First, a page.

Please use this identifier to cite or link to this item:
|Title:||Short Communication: HIV Type 1 Subtype BF Leads to Faster CD4(+) T Cell Loss Compared to Subtype B|
|Authors:||Tarosso, Leandro F.|
Sanabani, Sabri S.
Ribeiro, Susan P.
Sauer, Mariana M. [UNIFESP]
Tomiyama, Helena I. [UNIFESP]
Sucupira, Maria C.
Diaz, Ricardo S.
Sabino, Ester C.
Kallas, Esper G.
Universidade de São Paulo (USP)
Universidade Federal de São Paulo (UNIFESP)
|Publisher:||Mary Ann Liebert, Inc|
|Citation:||Aids Research and Human Retroviruses. New Rochelle: Mary Ann Liebert, Inc, v. 30, n. 2, p. 190-194, 2014.|
|Abstract:||Although it has been suggested that biological differences among HIV-1 subtypes exist, their possible influence on disease progression has not been fully revealed. in particular, the increasing emergence of recombinants stresses the need to characterize disease presentation in persons infected by these diverse HIV-1 forms. We explored this issue among 83 Brazilian subjects infected with either HIV-1 subtype B or recombinant subtype BF, all followed since incident infection in a cohort study. Viral subtypes were assigned by full length sequencing of HIV-1 genomes. We observed that the baseline measures for CD4(+) T cells and viral load did not differ between the groups. However, longitudinal analysis revealed that subtype BF was clearly associated with a faster CD4(+) T cell decline compared to infection with subtype B, in spite of a similar plasma HIV-1 load. While subtype B-infected subjects presented a loss of 3.6 CD4(+) T cells/l per month, subtype BF-infected individuals showed a monthly decay of 6.3 CD4(+) T cells/l (p<0.01). the time to reach 350 CD4(+) T cells/l and the time to start antiretroviral treatment were also shorter in subtype BF-infected persons. the elucidation of an accelerated CD4(+) T cell loss associated with subtype BF suggests that this HIV-1 genetic form could be more pathogenic than subtype B.|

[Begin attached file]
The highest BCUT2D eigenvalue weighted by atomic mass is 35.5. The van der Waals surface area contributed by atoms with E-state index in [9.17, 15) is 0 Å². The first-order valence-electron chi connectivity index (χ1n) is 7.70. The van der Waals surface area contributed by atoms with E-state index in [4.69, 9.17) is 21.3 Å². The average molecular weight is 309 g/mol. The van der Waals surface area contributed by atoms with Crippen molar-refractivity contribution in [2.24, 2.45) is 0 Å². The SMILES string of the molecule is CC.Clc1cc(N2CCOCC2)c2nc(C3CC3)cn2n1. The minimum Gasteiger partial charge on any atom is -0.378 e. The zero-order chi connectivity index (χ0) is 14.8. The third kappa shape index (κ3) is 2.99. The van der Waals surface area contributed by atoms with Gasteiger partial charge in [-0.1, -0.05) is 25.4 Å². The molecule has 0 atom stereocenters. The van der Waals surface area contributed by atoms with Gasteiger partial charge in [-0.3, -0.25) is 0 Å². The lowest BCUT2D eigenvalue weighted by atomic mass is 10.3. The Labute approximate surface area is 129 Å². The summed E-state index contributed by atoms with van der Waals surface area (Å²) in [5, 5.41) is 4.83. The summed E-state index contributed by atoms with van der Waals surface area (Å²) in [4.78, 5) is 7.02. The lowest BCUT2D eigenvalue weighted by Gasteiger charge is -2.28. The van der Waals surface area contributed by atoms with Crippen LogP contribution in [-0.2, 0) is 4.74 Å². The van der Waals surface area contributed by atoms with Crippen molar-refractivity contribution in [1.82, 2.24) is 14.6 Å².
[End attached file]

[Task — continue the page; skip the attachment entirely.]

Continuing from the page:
|Appears in Collections:||Em verificação - Geral|
Files in This Item:
There are no files associated with this item.
Items in DSpace are protected by copyright, with all rights reserved, unless otherwise indicated.